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Early childhood education has been my life for over 30 years. I have taught all age groups from infants to 5-year-olds. I was a director for five years in the 1980s, but I returned to the classroom 22 years ago. My passion is watching the ways children explore and discover their world. In the classroom, everything starts with the reciprocal relationships between adults and children and between the children themselves. With that in mind, I plan and set up activities. But that is just the beginning. What actually happens is a flow that includes my efforts to invite, respond and support children's interface with those activities and with others in the room. Oh yeh, and along the way, the children change the activities to suit their own inventiveness and creativity. Now the processes become reciprocal with the children doing the inviting, responding and supporting. Young children are the best learners and teachers. I am truly fortunate to be a part of their journey.

Friday, September 21, 2012

SENSORY APPARATUS PART III

I was asked last spring by another early childhood professional why do I build apparatus for the sensory table.  That question was a lot more thought provoking than I had anticipated.  I have been mulling over the answer here and here.  In the the first post, I said that early in my career children demonstrated their need to transport any medium out of the sensory table.  I began to build apparatus so children could continue to find ways to constructively transport.  An added benefit was that the children, given the chance to work constructively, demonstrated an ability to regulate their own behavior.  In the second post, I said that children created and recreated operations such as digging and collecting that harken back to a time when our survival depended on such operations. Those fundamental/primal operations are in our DNA and need to be expressed.

This summer, I started to participate in a book study through the  Reggio-Inspired Network of Minnesota.  The book study used the Reggio publication entitled: dialogues with places.  The book examines how the children use all their senses and their whole bodies to investigate space and reflects on how children subsequently make meaning of a place through those investigations. Because their investigations were always new and fresh, it was not unusual for them to pick up on features such as holes in the ceiling or cracks in the floor that adults simply ignore. For the children, though, those were important features to animate.  Those were important features that were "invitations" for the children to enter into a dialogue with the place and to ultimately create meaning.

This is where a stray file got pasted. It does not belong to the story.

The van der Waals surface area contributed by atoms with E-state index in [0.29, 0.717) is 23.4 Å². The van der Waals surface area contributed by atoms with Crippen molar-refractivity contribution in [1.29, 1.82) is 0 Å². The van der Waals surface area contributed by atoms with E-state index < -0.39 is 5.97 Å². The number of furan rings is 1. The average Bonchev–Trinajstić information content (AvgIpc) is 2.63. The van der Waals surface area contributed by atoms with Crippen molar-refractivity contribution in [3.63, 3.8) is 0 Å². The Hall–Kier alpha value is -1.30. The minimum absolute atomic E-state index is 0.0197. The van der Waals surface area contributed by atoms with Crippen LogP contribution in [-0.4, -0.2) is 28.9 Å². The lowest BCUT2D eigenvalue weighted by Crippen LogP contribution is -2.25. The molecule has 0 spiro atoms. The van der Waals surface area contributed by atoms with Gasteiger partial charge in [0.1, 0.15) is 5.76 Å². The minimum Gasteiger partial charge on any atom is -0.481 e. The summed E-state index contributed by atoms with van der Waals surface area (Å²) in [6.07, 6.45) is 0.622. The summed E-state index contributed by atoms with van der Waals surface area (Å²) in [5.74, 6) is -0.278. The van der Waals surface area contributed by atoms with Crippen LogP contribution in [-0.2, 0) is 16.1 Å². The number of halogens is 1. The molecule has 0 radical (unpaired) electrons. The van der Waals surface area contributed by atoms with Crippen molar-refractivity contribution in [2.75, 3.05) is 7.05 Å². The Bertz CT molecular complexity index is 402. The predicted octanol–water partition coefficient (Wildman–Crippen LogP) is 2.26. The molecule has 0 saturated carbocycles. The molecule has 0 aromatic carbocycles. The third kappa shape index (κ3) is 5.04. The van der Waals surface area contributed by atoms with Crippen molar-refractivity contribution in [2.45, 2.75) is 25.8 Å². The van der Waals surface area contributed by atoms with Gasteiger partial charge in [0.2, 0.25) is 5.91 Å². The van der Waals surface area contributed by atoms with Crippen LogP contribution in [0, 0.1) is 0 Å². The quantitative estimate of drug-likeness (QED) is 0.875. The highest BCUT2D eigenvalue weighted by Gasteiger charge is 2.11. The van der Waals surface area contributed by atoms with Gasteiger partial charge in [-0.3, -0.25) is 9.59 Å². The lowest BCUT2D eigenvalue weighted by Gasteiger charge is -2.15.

For me, the sensory table is such a place.  It is a place in which children enter into a dialogue with the apparatus.  It is a place in which children find those "cracks" and "holes" for which they create meaning.  It is a place in which they use all their senses and their whole body to investigate.

They investigate spaces with their eyes.
  
 With their hands

With their arms

Even if the child cannot see the space to be explored

And even through barriers

They investigate spaces with their heads

With their heads and torsos

With their whole body by climbing on

Or into

Or even lying next to

And they will always find the space that an adult would never notice

In the Reggio book, places have "form, energy, and rhythm."  At the sensory table, each apparatus has the same.  The form, energy, and rhythm that emerge will look different as each child---alone and with others---creates a dialogue with the apparatus.  That is exciting and creates multiple opportunities to make meaning out of space. Since children are master explorers, there is no end to the process.  So I continue to build apparatus for the children to investigate and make meaning out of new and intriguing spaces.

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